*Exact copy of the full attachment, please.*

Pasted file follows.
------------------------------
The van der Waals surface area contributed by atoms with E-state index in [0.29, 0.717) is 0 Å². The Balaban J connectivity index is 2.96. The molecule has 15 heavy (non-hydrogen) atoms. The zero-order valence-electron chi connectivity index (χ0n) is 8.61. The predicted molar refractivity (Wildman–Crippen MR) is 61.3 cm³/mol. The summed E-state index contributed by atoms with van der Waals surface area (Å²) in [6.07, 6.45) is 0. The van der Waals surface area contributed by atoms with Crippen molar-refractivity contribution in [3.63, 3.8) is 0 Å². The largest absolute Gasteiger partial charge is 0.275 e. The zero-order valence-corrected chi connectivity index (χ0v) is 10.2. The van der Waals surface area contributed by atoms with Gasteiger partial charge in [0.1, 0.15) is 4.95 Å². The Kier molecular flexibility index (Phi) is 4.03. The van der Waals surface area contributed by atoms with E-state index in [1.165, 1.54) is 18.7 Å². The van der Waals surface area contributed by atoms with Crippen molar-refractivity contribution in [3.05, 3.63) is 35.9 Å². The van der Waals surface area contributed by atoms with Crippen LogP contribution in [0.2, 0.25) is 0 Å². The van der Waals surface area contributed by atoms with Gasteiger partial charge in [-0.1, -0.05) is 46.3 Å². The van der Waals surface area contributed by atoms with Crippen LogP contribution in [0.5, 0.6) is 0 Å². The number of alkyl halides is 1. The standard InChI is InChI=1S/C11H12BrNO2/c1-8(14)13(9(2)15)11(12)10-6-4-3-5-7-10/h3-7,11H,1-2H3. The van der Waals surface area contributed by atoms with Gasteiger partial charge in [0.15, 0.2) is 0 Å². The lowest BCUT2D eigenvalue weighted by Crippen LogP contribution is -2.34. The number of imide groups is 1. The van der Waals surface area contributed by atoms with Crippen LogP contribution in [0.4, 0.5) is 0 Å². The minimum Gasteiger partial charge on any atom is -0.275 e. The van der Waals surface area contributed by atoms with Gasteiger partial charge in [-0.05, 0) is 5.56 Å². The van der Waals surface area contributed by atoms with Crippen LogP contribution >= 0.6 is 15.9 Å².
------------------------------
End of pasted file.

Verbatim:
The van der Waals surface area contributed by atoms with E-state index in [0.29, 0.717) is 0 Å². The Balaban J connectivity index is 2.96. The molecule has 15 heavy (non-hydrogen) atoms. The zero-order valence-electron chi connectivity index (χ0n) is 8.61. The predicted molar refractivity (Wildman–Crippen MR) is 61.3 cm³/mol. The summed E-state index contributed by atoms with van der Waals surface area (Å²) in [6.07, 6.45) is 0. The van der Waals surface area contributed by atoms with Crippen molar-refractivity contribution in [3.63, 3.8) is 0 Å². The largest absolute Gasteiger partial charge is 0.275 e. The zero-order valence-corrected chi connectivity index (χ0v) is 10.2. The van der Waals surface area contributed by atoms with Gasteiger partial charge in [0.1, 0.15) is 4.95 Å². The Kier molecular flexibility index (Phi) is 4.03. The van der Waals surface area contributed by atoms with E-state index in [1.165, 1.54) is 18.7 Å². The van der Waals surface area contributed by atoms with Crippen molar-refractivity contribution in [3.05, 3.63) is 35.9 Å². The van der Waals surface area contributed by atoms with Crippen LogP contribution in [0.2, 0.25) is 0 Å². The van der Waals surface area contributed by atoms with Gasteiger partial charge in [-0.1, -0.05) is 46.3 Å². The van der Waals surface area contributed by atoms with Crippen LogP contribution in [0.5, 0.6) is 0 Å². The number of alkyl halides is 1. The standard InChI is InChI=1S/C11H12BrNO2/c1-8(14)13(9(2)15)11(12)10-6-4-3-5-7-10/h3-7,11H,1-2H3. The van der Waals surface area contributed by atoms with Gasteiger partial charge in [0.15, 0.2) is 0 Å². The lowest BCUT2D eigenvalue weighted by Crippen LogP contribution is -2.34. The number of imide groups is 1. The van der Waals surface area contributed by atoms with Crippen LogP contribution in [0.4, 0.5) is 0 Å². The minimum Gasteiger partial charge on any atom is -0.275 e. The van der Waals surface area contributed by atoms with Gasteiger partial charge in [-0.05, 0) is 5.56 Å². The van der Waals surface area contributed by atoms with Crippen LogP contribution >= 0.6 is 15.9 Å².